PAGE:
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The Importance of Horseradish

By Ann Christoph
By Ann Christoph

Did you get one of those fancy cars with the bow on top for Christmas? Or some of that kiss-worthy jewelry? Or a just-what-I-wanted video game adventure? To no one’s surprise none of these appeared either in my driveway or under my tree. Instead three white elephant gift exchanges resulted in a pair of binoculars, holiday guest towels and a candle.

The upside of white elephant gifting is that the pressure is off for shopping; you get to find, among all the wonderful things you already have, something that someone else would enjoy or at least enjoy opening.

Partly because of that it turned out to be one of the most relaxing and warm holiday seasons ever. It started out with the Laguna Beach hospitality night where we met friends unexpectedly and effortlessly. No invitations, checking calendars, agreeing on a place to mee; there they were. We talked about the most important things on our minds and then wandered on to see who else might be amongst the holiday crowd. Our tradition is to have an outdoor dinner at the White House where we can say hello to friends as they stroll by.

The Woman’s Club Tarnished Treasures luncheon is another favorite introduction to the holiday season. Special “high quality” second hand donations fill the tables and almost everyone turned some of these into their own treasures to purchase for (perhaps) giving away. The Club uses the funds generated toward providing gifts to families in need. Then there is a lovely luncheon with minimal speechmaking and much conversation with whoever happens to be at your table. Driving over I said to myself, “I wonder if I will see Penny King…” Without planning, there she was sitting next to me and we chatted about everything from how her house was saved from the Laguna fire to whether residents’ priorities are being well-addressed by the city.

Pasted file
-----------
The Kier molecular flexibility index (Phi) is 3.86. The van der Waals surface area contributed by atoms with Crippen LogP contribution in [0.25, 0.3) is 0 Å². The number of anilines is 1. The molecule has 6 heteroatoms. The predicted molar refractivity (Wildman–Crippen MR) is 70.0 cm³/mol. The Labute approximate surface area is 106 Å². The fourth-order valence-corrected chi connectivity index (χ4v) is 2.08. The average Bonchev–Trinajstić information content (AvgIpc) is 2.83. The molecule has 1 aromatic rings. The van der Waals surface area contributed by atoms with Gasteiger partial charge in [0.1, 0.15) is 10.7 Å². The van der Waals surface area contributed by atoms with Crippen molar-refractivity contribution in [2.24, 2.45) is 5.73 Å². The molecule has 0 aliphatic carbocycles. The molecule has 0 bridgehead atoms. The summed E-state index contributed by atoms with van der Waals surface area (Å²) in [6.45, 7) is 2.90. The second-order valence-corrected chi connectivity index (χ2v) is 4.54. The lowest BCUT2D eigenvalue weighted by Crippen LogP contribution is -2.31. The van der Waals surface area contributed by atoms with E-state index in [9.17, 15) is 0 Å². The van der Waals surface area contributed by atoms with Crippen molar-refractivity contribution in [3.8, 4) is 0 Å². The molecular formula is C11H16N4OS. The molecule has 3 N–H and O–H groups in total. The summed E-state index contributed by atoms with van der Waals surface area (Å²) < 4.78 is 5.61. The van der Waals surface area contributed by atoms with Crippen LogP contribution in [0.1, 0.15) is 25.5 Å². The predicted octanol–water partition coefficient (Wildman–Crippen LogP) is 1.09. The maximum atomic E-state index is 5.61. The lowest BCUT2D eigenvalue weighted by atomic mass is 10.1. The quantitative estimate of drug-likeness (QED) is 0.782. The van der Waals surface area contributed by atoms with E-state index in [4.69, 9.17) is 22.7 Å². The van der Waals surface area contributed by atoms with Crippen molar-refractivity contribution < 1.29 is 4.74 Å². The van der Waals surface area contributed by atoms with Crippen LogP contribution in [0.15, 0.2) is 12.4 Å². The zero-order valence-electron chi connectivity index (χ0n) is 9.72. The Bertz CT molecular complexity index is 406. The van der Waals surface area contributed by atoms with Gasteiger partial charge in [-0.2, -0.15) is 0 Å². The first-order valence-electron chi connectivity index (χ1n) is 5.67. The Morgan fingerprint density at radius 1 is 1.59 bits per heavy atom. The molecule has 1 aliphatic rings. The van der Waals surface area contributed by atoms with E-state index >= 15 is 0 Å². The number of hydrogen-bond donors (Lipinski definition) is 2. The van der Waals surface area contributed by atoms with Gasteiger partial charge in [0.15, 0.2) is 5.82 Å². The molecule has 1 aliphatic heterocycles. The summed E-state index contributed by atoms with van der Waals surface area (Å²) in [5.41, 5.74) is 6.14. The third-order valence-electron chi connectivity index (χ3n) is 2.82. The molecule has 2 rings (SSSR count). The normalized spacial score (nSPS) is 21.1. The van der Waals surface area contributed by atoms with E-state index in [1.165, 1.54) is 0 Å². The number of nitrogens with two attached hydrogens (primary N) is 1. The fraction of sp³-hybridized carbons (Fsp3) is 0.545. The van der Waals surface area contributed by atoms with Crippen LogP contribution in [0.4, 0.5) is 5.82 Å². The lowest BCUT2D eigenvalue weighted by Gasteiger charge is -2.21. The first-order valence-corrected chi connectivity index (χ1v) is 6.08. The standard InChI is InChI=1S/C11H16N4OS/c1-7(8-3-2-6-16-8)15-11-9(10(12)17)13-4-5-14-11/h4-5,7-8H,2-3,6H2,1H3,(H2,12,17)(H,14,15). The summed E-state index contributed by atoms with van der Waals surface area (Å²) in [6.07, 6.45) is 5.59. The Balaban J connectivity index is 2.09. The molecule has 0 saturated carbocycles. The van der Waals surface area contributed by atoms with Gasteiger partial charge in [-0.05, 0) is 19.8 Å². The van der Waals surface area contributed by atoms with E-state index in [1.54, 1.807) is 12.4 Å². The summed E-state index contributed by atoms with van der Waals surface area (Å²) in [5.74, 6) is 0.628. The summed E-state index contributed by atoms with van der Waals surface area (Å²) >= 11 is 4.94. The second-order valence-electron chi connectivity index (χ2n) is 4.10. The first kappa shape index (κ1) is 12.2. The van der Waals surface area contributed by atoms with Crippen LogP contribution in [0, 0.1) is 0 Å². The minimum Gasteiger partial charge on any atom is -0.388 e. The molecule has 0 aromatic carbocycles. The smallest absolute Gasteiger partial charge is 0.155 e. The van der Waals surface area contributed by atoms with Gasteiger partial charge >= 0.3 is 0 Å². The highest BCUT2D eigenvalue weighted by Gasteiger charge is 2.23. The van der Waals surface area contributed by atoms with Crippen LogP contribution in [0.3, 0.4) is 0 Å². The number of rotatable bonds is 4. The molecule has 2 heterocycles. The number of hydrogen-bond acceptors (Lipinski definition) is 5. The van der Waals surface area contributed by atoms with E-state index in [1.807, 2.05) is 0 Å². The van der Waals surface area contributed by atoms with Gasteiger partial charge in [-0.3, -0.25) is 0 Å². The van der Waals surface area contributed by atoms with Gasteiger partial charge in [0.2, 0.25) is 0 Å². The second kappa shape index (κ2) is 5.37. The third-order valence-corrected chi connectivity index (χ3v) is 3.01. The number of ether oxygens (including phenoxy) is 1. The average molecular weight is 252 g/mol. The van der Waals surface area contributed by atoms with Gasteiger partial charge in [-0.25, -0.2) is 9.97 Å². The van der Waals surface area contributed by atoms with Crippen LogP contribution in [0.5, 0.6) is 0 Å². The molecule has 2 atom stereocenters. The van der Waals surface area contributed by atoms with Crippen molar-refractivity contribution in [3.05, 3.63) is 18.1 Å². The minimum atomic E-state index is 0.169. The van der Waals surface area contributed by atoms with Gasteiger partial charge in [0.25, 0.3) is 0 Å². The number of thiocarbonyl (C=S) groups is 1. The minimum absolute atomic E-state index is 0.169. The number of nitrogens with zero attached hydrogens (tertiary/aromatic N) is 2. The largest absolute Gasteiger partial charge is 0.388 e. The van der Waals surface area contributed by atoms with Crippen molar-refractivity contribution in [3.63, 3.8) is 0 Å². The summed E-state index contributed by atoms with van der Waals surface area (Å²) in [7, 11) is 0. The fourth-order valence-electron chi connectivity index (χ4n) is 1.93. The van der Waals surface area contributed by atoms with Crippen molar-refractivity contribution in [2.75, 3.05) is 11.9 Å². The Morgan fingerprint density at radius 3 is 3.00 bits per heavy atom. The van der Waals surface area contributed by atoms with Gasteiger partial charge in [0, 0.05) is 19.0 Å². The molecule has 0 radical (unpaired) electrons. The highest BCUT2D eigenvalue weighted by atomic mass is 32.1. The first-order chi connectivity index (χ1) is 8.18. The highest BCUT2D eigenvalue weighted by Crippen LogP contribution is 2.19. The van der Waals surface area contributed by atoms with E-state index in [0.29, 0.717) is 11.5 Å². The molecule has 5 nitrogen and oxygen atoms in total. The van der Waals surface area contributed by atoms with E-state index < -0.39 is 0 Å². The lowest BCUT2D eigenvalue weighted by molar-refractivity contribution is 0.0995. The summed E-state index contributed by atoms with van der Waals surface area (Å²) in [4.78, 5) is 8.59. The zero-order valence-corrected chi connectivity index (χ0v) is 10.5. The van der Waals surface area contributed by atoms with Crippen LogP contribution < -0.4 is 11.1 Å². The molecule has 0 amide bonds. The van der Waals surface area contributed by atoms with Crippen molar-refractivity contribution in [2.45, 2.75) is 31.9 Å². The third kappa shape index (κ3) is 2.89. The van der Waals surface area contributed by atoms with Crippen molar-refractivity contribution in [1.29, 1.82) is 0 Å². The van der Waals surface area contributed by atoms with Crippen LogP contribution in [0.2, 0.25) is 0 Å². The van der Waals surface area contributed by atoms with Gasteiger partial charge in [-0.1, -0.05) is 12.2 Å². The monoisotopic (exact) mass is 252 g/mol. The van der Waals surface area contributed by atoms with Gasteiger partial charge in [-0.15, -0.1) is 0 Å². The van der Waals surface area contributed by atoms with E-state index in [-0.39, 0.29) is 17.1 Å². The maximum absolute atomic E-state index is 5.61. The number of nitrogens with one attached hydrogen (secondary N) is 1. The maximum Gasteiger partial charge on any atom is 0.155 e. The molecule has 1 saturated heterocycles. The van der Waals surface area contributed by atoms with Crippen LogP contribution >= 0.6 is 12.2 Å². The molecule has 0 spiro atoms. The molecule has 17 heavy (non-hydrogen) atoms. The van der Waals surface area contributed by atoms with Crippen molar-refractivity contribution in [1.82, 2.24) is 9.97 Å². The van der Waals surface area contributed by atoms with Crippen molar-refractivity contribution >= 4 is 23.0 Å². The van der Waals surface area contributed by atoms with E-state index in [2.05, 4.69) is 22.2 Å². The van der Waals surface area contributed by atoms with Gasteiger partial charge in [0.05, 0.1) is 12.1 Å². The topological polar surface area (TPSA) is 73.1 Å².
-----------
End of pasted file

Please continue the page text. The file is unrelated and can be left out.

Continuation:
Next was the South Laguna Community Garden Park holiday sing-along. Tom Joliet’s ukulele class strummed en masse while the Garden Band led the chorus of voices from gardeners and neighbors. Hollywood production designer Nelson Coates made a surprise appearance singing “Blue Christmas” and other holiday ballads. Ruben Flores and Willa Gupta danced. All smiled.

Probably the most stressful part of the holidays is preparing and mailing the Christmas letters. It was done—at the last minute. Then it was off to Reedley where we met Alfredo’s cousins. “I was so sorry to hear about your mom,” Berta sympathized. “How did you know about my mom?” I wondered. (She died in 2008 and we hadn’t seen these cousins for 20 years or more.) “From your Christmas letters, of course!” People really read and remember our letters? Amazing.

On to Sacramento for the northern California contingent of the Careaga family’s Christmas gathering. Five kids under 3 are balanced with retirees and all ages in between, over 20 people in all. Welcoming hugs, accepting conversations, laughter, catching up. Engagements, challenges, new jobs and schools; are the kids growing up okay? We decided they were. Soft beds, casual breakfasts, send-offs with cookies and advice for the road.

 

Over the Sierras to Fallon, Nev., east of Reno where the Christophs have a dairy farm. A candlelight service with traditional songs and readings inspired hints of the anticipation and emotions I had had as a child on Christmas Eve. There was talk of the Christmas dinner of prime rib, which had to be served with horseradish sauce. There was none to be had at the market on Christmas, so we added horseradish mustard and grated daikon radishes to the whipped cream. Not quite enough bite, but it was the effort that counted. Solving this small horseradish problem was a welcome challenge compared to “normal life.”

For two weeks there was no nightly news, no awareness of tweets from the president, no new irresponsible dictums coming from Washington, no meetings at City Hall, no clients calling, no worries that something was happening while I was away. I knew that everyone else was escaping the same as I was.

Now this week there will be the calls of “It’s been weeks now since we asked you for that plan. What have you been doing?”

“Being in the holiday spirit,” I answer, which I wish could last all year long.

 

 

Ann Christoph is a landscape architect and former mayor and city council member. She has been a community volunteer since 1971, and is involved with Village Laguna and South Laguna Civic Association among others.

 

 

 

 

 

 

 

 

 

 

 

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